Satellite images taken this past weekend show a new 100-square-mile iceberg emerging from Antarctica’s Pine Island Glacier. The calving event did not come as a complete surprise, but it’s a troubling sign with regards to future sea level rise.
Pine Island Glacier (PIG) is the fastest melting glacier in Antarctica—one that’s responsible for a quarter of the frozen continent’s ice loss, a whopping 45 billion tons of ice each year. Satellite images taken from September 23 to 24 show an open-water gap emerging between the ice shelf and the iceberg, which is about four times the size of Manhattan (103 square miles or 267 square km).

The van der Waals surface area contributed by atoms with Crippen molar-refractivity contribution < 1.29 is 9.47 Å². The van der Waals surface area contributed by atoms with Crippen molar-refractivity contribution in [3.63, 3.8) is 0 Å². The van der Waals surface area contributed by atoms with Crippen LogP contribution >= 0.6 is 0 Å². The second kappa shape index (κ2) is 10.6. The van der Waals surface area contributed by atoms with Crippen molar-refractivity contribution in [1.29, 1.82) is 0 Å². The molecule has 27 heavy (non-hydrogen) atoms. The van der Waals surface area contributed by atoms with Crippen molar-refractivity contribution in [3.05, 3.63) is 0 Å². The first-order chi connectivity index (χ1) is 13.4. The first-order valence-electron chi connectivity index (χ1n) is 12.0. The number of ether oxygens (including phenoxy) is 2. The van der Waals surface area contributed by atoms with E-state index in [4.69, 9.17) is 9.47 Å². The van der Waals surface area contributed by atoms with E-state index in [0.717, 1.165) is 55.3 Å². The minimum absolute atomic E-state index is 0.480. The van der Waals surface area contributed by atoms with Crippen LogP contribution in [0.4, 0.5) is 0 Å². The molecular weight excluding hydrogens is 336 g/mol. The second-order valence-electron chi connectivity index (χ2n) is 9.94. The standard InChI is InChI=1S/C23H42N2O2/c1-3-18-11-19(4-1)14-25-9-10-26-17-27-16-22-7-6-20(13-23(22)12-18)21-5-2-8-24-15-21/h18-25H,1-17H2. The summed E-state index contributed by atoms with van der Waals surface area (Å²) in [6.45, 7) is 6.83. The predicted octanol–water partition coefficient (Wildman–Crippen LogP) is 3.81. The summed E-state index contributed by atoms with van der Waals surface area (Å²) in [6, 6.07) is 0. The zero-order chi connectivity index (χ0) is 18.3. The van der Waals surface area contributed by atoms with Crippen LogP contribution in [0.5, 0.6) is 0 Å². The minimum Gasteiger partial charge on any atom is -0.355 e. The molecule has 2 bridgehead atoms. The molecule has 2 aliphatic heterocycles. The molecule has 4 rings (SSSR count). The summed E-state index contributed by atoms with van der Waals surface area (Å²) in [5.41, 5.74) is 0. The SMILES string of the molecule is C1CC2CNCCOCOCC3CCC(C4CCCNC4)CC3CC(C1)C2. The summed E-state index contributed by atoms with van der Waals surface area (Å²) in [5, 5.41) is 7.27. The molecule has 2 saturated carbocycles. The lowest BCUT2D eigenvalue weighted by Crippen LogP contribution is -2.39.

The new iceberg appears to be quite unstable, producing a batch of smaller icebergs as it slowly drifts out to sea. The new berg is not nearly as big as the one produced by the Antarctic Peninsula’s Larsen C ice shelf a few months ago—an enormous chunk of ice that measures about 2,240 square miles (5,800 square km).
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